Server Fault is a question and answer site for system and network administrators. Join them; it only takes a minute:

Sign up
Here's how it works:
  1. Anybody can ask a question
  2. Anybody can answer
  3. The best answers are voted up and rise to the top

This is probably bordering on a silly question, but if I recently restored a Full mysql DB dump via cat dump.mysql |mysql dbname to a new instance of mysql in order to migrate; and I want to restore the last incremental dump that contains the newest data since that full dump, can I just import that dump the same way into my db and it will just add to it without overwriting the other data (unless the data was modified in which case it should overwrite)?

share|improve this question
What did you use to make the incrementals? – ceejayoz Feb 25 '13 at 23:34
I haven't made the incrementals yet. I am using mysqldump to create the dumps. I am looking for a way to migrate a lamp server to a new box without disabling write access to the database during the migration, so that I can just create an incremental backup of all the databases and import them right before we switch over to the new server for minimal downtime. – user160910 Feb 26 '13 at 13:29
No need to do that, just replicate from the current one to the new one. – ceejayoz Feb 26 '13 at 14:44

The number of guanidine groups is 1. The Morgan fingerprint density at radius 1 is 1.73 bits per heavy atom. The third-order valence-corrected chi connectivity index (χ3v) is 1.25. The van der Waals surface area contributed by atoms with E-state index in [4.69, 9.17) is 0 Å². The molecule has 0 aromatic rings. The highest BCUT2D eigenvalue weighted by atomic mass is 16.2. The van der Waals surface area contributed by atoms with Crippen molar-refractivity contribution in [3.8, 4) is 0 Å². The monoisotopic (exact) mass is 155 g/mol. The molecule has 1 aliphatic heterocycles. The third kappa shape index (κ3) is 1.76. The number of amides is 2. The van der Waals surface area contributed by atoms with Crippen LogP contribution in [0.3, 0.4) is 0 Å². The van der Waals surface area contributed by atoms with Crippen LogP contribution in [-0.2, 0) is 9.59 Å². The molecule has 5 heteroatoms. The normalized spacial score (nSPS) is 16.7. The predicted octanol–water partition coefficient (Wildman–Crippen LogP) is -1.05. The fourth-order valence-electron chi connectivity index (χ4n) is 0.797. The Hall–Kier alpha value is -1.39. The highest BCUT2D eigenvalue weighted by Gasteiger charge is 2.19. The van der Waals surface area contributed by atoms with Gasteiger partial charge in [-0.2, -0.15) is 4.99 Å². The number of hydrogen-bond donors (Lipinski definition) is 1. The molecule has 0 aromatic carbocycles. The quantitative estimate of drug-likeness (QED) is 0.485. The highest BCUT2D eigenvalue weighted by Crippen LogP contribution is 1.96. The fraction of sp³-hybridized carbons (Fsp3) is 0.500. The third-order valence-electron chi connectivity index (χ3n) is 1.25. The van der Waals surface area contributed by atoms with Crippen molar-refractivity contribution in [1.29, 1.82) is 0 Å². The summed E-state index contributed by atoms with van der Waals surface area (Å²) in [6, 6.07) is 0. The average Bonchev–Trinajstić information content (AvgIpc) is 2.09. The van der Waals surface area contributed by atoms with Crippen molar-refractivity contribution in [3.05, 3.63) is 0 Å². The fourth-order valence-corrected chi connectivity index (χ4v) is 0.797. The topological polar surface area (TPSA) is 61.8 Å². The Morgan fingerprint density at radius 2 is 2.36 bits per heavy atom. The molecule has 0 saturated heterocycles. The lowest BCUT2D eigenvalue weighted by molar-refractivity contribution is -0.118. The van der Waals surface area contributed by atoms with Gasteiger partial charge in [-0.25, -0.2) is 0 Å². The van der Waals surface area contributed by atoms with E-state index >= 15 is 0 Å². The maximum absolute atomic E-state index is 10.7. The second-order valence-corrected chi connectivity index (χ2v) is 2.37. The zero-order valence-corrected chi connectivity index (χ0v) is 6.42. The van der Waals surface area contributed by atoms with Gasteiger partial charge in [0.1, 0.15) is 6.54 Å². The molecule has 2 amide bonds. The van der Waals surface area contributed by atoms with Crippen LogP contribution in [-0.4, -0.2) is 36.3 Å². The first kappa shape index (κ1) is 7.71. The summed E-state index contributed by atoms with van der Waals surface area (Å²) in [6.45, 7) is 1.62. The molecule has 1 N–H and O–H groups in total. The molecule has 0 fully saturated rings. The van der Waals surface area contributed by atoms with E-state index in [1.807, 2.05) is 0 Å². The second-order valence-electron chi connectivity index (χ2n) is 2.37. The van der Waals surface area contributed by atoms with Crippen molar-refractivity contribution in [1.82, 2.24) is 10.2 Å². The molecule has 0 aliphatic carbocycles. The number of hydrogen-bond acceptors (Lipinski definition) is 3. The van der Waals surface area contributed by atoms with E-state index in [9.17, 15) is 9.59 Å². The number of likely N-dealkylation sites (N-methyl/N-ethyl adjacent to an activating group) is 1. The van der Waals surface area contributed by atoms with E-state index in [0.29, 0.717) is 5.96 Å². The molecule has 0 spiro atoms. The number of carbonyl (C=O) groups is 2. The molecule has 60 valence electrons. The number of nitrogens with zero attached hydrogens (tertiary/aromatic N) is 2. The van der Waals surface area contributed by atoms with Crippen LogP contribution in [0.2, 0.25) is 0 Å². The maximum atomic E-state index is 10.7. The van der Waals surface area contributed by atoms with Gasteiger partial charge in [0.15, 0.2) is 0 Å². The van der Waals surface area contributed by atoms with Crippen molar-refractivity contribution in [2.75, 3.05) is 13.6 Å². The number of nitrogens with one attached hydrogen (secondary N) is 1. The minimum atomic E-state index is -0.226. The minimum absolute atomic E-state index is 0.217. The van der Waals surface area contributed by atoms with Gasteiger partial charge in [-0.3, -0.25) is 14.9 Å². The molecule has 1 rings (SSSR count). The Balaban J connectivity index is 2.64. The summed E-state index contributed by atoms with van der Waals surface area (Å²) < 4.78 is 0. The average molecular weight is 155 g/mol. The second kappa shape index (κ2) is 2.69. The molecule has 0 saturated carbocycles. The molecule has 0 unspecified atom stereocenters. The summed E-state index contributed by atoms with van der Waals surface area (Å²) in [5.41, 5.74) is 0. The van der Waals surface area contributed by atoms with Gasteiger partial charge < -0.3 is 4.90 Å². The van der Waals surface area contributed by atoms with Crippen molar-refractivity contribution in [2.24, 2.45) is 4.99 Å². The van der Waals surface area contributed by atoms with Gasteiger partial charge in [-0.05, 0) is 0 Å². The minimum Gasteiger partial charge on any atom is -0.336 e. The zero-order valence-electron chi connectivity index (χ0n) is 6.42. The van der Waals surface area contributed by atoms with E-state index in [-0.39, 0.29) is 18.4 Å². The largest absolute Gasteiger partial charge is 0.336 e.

Replication is exactly the way to go – kormoc Feb 26 '13 at 22:43

Database restores are a fair amount more complicated than standard filesystem backups.

To have the ability to do incremental point-in-time restores, you will have typically needed to set up periodic full backups (mysqldump or the like) in combination with binary logging. To perform an "incremental" restore, you'd restore the last full backup and then re-play the binary logs starting with the log file and log position the last full was taken at.

If you do have binary logs in place, then you can use those to perform the incremental restore. If not, it's unlikely that you'll be able to restore your data into a consistent state.

share|improve this answer
He could be using Innodb Hot Backup or XtraBackup or other tools to be doing binary incremental backups. Binary logs are not the only way to skin this cat. – kormoc Feb 26 '13 at 2:53
@kormoc - yes, that's a possibility. If the OP had the foresight to choose one of those options, though, it's highly likely he wouldn't be asking here how to do a restore. – EEAA Feb 26 '13 at 3:29
He did specifically say he had incremental backups, so one would assume he created them with some utility – kormoc Feb 26 '13 at 3:48

Your Answer


By posting your answer, you agree to the privacy policy and terms of service.